Conformal Network Feeds Compact Helical Antenna

Conformal Network Feeds Compact Helical Antenna

This conformal feed network helps shrink the size and boost the bandwidth of a conical printed quadrifilar helical GPS antenna and enable circular polarization for hemispherical coverage at low cost.

Yuannan Mo, Zhenya Lei, Tingwei Xu, Dan Xi, and Peige Ren

Global positioning system (GPS) receivers require antennas capable of hemispherical radiation patterns with uniform circular polarization across the bandwidth. An attractive candidate for this application is the printed quadrifilar helical antenna (PQHA). It is low cost with light weight and operates with circular polarization for excellent hemispherical coverage. Although PQHA designs have traditionally been limited in bandwidth, the novel approach presented here employs a conformal feed network to maintain small size while increasing the overall impedance bandwidth to more than 39 percent.

The bandwidth of a conventional PQHA operating under resonant modes, typically about 5 to 8 percent, can be inadequate for many applications.1-3 Various techniques have been proposed for increasing the impedance bandwidth of a PQHA, including changing the radiating element4,5 or improving the feed network for a larger axial ratio bandwidth.6-8 But a broad ground plane is needed to support the feed network in these designs. Work reported in ref. 9 showed a PQHA with conformal feed network in a small package size with bandwidth reaching 10 percent (at a VSWR of less than 1.30:1), although the axial ratio was not mentioned in that report. A PQHA design detailed in ref. 10 implied operation to Ku-band frequencies, with an impedance bandwidth of 10 percent (S11 of less than -10 dB), although the axial ratio also was not mentioned.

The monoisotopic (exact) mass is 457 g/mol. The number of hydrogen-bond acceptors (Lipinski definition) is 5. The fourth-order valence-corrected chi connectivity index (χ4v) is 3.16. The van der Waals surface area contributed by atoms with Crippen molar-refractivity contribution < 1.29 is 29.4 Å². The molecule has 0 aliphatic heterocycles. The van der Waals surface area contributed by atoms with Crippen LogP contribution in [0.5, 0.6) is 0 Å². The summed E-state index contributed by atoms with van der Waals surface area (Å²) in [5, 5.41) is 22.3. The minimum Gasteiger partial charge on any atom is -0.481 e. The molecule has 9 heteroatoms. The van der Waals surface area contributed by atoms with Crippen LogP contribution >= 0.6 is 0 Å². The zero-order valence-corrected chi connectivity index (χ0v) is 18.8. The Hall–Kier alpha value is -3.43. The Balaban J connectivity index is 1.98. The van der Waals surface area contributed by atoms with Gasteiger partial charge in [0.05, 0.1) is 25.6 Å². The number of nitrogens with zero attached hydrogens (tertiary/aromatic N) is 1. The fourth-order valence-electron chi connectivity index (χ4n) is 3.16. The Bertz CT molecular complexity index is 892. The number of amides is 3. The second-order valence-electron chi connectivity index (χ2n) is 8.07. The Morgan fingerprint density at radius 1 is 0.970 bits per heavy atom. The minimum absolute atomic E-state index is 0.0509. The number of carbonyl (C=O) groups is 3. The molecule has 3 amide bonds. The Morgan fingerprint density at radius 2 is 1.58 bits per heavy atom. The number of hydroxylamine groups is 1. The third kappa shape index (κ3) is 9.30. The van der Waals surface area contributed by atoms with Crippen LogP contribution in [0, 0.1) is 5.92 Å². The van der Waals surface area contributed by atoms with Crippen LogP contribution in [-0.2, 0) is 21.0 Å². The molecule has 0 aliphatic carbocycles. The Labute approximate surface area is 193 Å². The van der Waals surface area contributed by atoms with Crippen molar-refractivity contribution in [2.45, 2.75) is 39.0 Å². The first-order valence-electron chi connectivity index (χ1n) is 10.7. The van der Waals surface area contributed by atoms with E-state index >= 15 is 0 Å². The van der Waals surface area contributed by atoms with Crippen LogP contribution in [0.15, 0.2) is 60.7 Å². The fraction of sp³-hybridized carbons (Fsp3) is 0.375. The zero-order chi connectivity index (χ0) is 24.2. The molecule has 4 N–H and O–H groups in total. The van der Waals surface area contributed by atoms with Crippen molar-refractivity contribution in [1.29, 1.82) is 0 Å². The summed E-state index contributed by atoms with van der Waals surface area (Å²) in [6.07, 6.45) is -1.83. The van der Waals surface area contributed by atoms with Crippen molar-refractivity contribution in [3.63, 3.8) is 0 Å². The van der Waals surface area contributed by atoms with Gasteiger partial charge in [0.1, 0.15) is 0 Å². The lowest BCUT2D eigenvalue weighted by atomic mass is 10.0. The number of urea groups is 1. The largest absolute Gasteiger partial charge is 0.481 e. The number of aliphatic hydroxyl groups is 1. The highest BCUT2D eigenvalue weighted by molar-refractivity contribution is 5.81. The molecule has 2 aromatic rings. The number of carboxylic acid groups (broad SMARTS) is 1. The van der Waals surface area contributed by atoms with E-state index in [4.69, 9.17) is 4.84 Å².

The current work involved a novel broadband cone printed quadrifilar helical antenna with a new type of feed network. Three T-shaped microstrip lines are used in the feeding network to ensure that the excitation amplitudes at the four helical arms are equal, with a 90 phase differential throughout the whole bandwidth. This design approach reduces the size of the antenna while improving the impedance bandwidth and axial-ratio bandwidth compared to the PQHAs reported in refs. 9 and 10. This new antenna is capable of an impedance bandwidth of 39.4 percent for S11 less than -10 dB with a 3-dB axial-ratio bandwidth of about 22 percent. Measured results for the new antenna agree closely with computer-aided simulations.